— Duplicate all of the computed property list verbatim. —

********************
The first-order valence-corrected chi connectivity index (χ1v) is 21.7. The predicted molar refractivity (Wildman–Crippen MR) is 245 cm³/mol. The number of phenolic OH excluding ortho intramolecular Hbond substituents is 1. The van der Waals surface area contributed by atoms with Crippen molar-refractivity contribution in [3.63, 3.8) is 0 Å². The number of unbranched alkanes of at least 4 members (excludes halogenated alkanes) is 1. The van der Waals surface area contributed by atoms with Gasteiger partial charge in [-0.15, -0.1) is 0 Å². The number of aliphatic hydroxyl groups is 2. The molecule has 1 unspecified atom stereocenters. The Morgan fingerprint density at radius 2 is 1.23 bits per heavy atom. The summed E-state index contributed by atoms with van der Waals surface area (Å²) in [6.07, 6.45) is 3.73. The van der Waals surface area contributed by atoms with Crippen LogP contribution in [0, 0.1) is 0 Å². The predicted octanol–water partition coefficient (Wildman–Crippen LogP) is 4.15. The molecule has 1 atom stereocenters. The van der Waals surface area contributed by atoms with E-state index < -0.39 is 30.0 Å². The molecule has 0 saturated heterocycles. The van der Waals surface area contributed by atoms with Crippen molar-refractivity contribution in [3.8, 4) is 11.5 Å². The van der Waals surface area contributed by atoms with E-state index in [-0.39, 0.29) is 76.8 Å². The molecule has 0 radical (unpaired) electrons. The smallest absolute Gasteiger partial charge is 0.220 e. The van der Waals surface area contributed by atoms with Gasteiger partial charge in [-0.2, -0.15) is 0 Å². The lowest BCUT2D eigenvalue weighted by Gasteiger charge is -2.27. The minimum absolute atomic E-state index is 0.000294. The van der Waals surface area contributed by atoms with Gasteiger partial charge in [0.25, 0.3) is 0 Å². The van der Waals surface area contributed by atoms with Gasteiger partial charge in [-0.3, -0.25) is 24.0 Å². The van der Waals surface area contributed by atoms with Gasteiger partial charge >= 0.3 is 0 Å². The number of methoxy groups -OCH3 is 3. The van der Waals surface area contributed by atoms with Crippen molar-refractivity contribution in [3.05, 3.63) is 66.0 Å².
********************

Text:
The first-order valence-corrected chi connectivity index (χ1v) is 21.7. The predicted molar refractivity (Wildman–Crippen MR) is 245 cm³/mol. The number of phenolic OH excluding ortho intramolecular Hbond substituents is 1. The van der Waals surface area contributed by atoms with Crippen molar-refractivity contribution in [3.63, 3.8) is 0 Å². The number of unbranched alkanes of at least 4 members (excludes halogenated alkanes) is 1. The van der Waals surface area contributed by atoms with Gasteiger partial charge in [-0.15, -0.1) is 0 Å². The number of aliphatic hydroxyl groups is 2. The molecule has 1 unspecified atom stereocenters. The Morgan fingerprint density at radius 2 is 1.23 bits per heavy atom. The summed E-state index contributed by atoms with van der Waals surface area (Å²) in [6.07, 6.45) is 3.73. The van der Waals surface area contributed by atoms with Crippen LogP contribution in [0, 0.1) is 0 Å². The predicted octanol–water partition coefficient (Wildman–Crippen LogP) is 4.15. The molecule has 1 atom stereocenters. The van der Waals surface area contributed by atoms with E-state index < -0.39 is 30.0 Å². The molecule has 0 saturated heterocycles. The van der Waals surface area contributed by atoms with Crippen molar-refractivity contribution in [3.8, 4) is 11.5 Å². The van der Waals surface area contributed by atoms with E-state index in [-0.39, 0.29) is 76.8 Å². The molecule has 0 radical (unpaired) electrons. The smallest absolute Gasteiger partial charge is 0.220 e. The van der Waals surface area contributed by atoms with Gasteiger partial charge in [-0.2, -0.15) is 0 Å². The lowest BCUT2D eigenvalue weighted by Gasteiger charge is -2.27. The minimum absolute atomic E-state index is 0.000294. The van der Waals surface area contributed by atoms with Gasteiger partial charge in [0.25, 0.3) is 0 Å². The van der Waals surface area contributed by atoms with Gasteiger partial charge in [-0.3, -0.25) is 24.0 Å². The van der Waals surface area contributed by atoms with Gasteiger partial charge >= 0.3 is 0 Å². The number of methoxy groups -OCH3 is 3. The van der Waals surface area contributed by atoms with Crippen molar-refractivity contribution in [3.05, 3.63) is 66.0 Å².